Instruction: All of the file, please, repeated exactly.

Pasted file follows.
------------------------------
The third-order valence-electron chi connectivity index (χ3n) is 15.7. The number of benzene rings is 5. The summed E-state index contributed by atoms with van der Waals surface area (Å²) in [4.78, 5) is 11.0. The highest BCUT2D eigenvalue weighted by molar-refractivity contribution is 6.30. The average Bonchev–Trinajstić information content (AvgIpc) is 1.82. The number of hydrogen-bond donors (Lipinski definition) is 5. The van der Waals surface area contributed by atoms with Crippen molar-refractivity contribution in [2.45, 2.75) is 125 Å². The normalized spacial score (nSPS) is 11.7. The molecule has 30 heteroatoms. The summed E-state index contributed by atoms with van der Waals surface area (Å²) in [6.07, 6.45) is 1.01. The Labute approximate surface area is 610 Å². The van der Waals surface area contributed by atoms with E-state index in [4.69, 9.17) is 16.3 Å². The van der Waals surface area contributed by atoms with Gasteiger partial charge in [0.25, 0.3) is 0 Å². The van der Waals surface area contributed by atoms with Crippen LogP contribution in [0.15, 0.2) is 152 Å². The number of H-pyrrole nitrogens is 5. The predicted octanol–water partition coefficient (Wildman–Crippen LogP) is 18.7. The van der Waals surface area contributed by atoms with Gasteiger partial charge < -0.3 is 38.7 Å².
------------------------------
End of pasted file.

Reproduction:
The third-order valence-electron chi connectivity index (χ3n) is 15.7. The number of benzene rings is 5. The summed E-state index contributed by atoms with van der Waals surface area (Å²) in [4.78, 5) is 11.0. The highest BCUT2D eigenvalue weighted by molar-refractivity contribution is 6.30. The average Bonchev–Trinajstić information content (AvgIpc) is 1.82. The number of hydrogen-bond donors (Lipinski definition) is 5. The van der Waals surface area contributed by atoms with Crippen molar-refractivity contribution in [2.45, 2.75) is 125 Å². The normalized spacial score (nSPS) is 11.7. The molecule has 30 heteroatoms. The summed E-state index contributed by atoms with van der Waals surface area (Å²) in [6.07, 6.45) is 1.01. The Labute approximate surface area is 610 Å². The van der Waals surface area contributed by atoms with E-state index in [4.69, 9.17) is 16.3 Å². The van der Waals surface area contributed by atoms with Gasteiger partial charge in [0.25, 0.3) is 0 Å². The van der Waals surface area contributed by atoms with Crippen LogP contribution in [0.15, 0.2) is 152 Å². The number of H-pyrrole nitrogens is 5. The predicted octanol–water partition coefficient (Wildman–Crippen LogP) is 18.7. The van der Waals surface area contributed by atoms with Gasteiger partial charge < -0.3 is 38.7 Å².